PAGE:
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BMC chief: If someone laughs at us, how do I share Mumbai model

“I told the Delhi government that no hospital should be forced to add beds. The SOS calls from hospitals are because they are forced to increase oxygenated beds overnight, which is not supplemented with oxygen storage,” Chahal said.

By: Express News Service | Mumbai |
Updated: May 7, 2021 7:40:05 am
BMC Commissioner Iqbal Singh Chahal.

The Covid curve in his city on its way down, Brihanmumbai Municipal Corporation (BMC) Commissioner Iqbal Singh Chahal said that the “Mumbai model” could work in other cities and states only if there was honesty about the severity of the coronavirus problem.

“Two months back I used to get calls from my colleagues in the government of India, asking why only Maharashtra has Covid. And they would laugh at us. If someone is laughing at us, how do I share my model with them?… When calamity hits, there is no time to learn, don’t have the cushion time to copy those models,” he said at the Idea Exchange interaction with The Indian Express newsroom Thursday. (A detailed transcript will be published May 10.)

He said he had attended a meeting of Delhi government and Central officials on Wednesday night, hours after the Supreme Court told them to “draw from the (Mumbai) experience.”

“I told the Delhi government that no hospital should be forced to add beds. The SOS calls from hospitals are because they are forced to increase oxygenated beds overnight, which is not supplemented with oxygen storage,” Chahal said.

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Mumbai’s oxygen problems were “history” now, he added, because of optimum utilisation of available oxygen, seamless distribution and creation of buffer stock, coupled with the BMC’s ability to pull together its existing resources.

While there had been no deaths in Mumbai due to oxygen shortage, Chahal recounted one long night when a crisis left them on edge. On the intervening night of April 16-17, as many as 168 patients were evacuated in an emergency operation from six civic hospitals where oxygen supplies were running low, and rushed in cardiac ambulances to Mumbai’s ‘jumbo’ Covid care facilities. Choking up with tears as he recalled the incident, Chahal said 40 of the patients were critical. Eventually, all were safely transferred between 1 am and 5 am, he said. “I am so happy that we could save 100 per cent of these lives.”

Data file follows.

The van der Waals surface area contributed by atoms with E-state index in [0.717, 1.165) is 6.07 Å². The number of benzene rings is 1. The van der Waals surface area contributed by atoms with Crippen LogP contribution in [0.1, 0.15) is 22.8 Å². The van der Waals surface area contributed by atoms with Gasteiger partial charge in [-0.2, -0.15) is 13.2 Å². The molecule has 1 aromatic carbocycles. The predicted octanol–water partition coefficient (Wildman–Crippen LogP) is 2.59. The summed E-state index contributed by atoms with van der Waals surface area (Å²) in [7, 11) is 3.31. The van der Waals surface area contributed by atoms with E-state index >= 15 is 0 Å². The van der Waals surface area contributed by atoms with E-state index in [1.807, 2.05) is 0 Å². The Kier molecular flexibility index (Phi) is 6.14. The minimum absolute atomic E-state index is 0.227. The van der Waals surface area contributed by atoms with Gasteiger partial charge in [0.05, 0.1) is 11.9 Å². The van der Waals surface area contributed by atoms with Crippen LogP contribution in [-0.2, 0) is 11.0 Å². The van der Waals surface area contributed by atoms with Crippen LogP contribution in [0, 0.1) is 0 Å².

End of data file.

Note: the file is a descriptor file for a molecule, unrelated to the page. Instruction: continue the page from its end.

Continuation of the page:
“After this incident, on April 17, the BMC went to the state task force, asking for a protocol for oxygen consumption. The oxygen saturation level need not be maintained beyond 94%, high-flow nasal oxygen which is a guzzler should not be blindly used, and there should be an oxygen consumption audit — this was circulated to all 176 hospitals in the city,” he said.

Chahal said he had also reached out to Delhi, including officials he had worked with during postings at the Centre, to ensure there were no oxygen issues. “I sent out messages to top bureaucrats — Cabinet Secretary Rajiv Gauba, Home Secretary and Health Secretary, eight top politicians of the state, including the CM, Deputy CM.”

Praising Gauba, who was Chahal’s boss when both were in the Union Home Ministry, the Commissioner said he was quick to respond. Asked whether there had been any issues because of the Centre-state tussle, as being seen in Delhi, Chahal said he had not had such problems.

According to the Commissioner, his suggestion to the Centre was import of oxygen. “The turnaround time for oxygen supply from the allocated unit in Haldia is eight days, which was not feasible. I suggested (to the Cabinet Secretary) oxygen from Reliance industries in Jamnagar, which is just 16 hours away from Mumbai. By 1 pm that that day, 125 metric tonnes of oxygen was allocated to us from Jamnagar.”

The BMC head also praised Chief Minister Uddhav Thackeray for giving him a “tremendous free hand” and said: “I must tell you that I am very lucky in many ways. Virtually, I can take any decision. That is the kind of free hand (the CM) has given me, which is not available to my colleagues in many cities of the country.”

Chahal, who took charge as Commissioner in May last year when the Mumbai Covid situation was fast deteriorating, said the creation of ward war rooms, dashboards for beds, banning of labs from handing over Covid test reports to positive patients , and the decision not to dismantle jumbo Covid facilities after the first wave were all crucial in handling the second wave. He said the system was on “auto pilot” now.

About not allowing labs to share test reports, Chahal said, “They shared the report at 7 pm… Hearing the news, there were panic calls and scrambling for beds. There were thousands of phone calls on one single helpline number, collapsing the central control room. When I joined… we did not have a dashboard, our control room operators used to check with individual hospitals if a bed is empty. It was a harrowing experience for me between May 10 and 25… Patients not running for hospitals beds also helped us control the spread of the virus. Otherwise, a single patient would have infected 200 more in his/her hunt for hospitals beds.”

He said Mumbai was already preparing for the third wave, with more jumbo facilities and oxygen plants, adding nearly 5,500 beds, of which 70% will be oxygenated.

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